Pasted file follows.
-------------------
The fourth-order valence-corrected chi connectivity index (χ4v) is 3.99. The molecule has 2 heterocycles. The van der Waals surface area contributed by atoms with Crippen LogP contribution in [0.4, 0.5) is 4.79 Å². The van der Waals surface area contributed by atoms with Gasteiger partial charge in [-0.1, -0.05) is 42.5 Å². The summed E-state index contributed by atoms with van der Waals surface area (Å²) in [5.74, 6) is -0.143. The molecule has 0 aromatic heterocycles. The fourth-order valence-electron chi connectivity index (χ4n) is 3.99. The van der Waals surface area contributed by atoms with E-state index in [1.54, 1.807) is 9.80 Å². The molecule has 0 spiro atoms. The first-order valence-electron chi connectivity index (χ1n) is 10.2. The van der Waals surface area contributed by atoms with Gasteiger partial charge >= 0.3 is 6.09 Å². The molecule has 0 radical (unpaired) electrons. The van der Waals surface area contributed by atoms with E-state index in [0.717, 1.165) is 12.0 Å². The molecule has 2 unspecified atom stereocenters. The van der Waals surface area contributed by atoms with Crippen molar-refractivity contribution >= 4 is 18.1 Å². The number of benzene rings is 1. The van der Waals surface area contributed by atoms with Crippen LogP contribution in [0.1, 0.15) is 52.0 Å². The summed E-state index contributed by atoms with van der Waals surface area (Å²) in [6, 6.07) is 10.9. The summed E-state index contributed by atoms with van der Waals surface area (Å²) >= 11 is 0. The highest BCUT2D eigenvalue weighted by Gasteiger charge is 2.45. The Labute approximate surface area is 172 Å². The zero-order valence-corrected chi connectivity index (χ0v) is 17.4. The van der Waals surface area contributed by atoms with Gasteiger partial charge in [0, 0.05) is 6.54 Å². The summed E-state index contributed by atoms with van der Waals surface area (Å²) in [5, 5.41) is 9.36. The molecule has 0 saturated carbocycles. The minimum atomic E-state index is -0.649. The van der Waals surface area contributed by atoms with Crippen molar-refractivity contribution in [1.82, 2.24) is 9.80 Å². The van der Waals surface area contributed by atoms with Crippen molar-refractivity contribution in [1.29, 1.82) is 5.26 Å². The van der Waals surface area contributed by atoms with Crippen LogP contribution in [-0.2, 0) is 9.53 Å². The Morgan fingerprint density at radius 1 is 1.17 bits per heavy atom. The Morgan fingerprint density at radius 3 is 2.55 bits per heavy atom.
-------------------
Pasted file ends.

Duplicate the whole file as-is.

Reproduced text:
The fourth-order valence-corrected chi connectivity index (χ4v) is 3.99. The molecule has 2 heterocycles. The van der Waals surface area contributed by atoms with Crippen LogP contribution in [0.4, 0.5) is 4.79 Å². The van der Waals surface area contributed by atoms with Gasteiger partial charge in [-0.1, -0.05) is 42.5 Å². The summed E-state index contributed by atoms with van der Waals surface area (Å²) in [5.74, 6) is -0.143. The molecule has 0 aromatic heterocycles. The fourth-order valence-electron chi connectivity index (χ4n) is 3.99. The van der Waals surface area contributed by atoms with E-state index in [1.54, 1.807) is 9.80 Å². The molecule has 0 spiro atoms. The first-order valence-electron chi connectivity index (χ1n) is 10.2. The van der Waals surface area contributed by atoms with Gasteiger partial charge >= 0.3 is 6.09 Å². The molecule has 0 radical (unpaired) electrons. The van der Waals surface area contributed by atoms with E-state index in [0.717, 1.165) is 12.0 Å². The molecule has 2 unspecified atom stereocenters. The van der Waals surface area contributed by atoms with Crippen molar-refractivity contribution >= 4 is 18.1 Å². The number of benzene rings is 1. The van der Waals surface area contributed by atoms with Crippen LogP contribution in [0.1, 0.15) is 52.0 Å². The summed E-state index contributed by atoms with van der Waals surface area (Å²) in [6, 6.07) is 10.9. The summed E-state index contributed by atoms with van der Waals surface area (Å²) >= 11 is 0. The highest BCUT2D eigenvalue weighted by Gasteiger charge is 2.45. The Labute approximate surface area is 172 Å². The zero-order valence-corrected chi connectivity index (χ0v) is 17.4. The van der Waals surface area contributed by atoms with Gasteiger partial charge in [0, 0.05) is 6.54 Å². The summed E-state index contributed by atoms with van der Waals surface area (Å²) in [5, 5.41) is 9.36. The molecule has 0 saturated carbocycles. The minimum atomic E-state index is -0.649. The van der Waals surface area contributed by atoms with Crippen molar-refractivity contribution in [1.82, 2.24) is 9.80 Å². The van der Waals surface area contributed by atoms with Crippen molar-refractivity contribution in [1.29, 1.82) is 5.26 Å². The van der Waals surface area contributed by atoms with Crippen LogP contribution in [-0.2, 0) is 9.53 Å². The Morgan fingerprint density at radius 1 is 1.17 bits per heavy atom. The Morgan fingerprint density at radius 3 is 2.55 bits per heavy atom.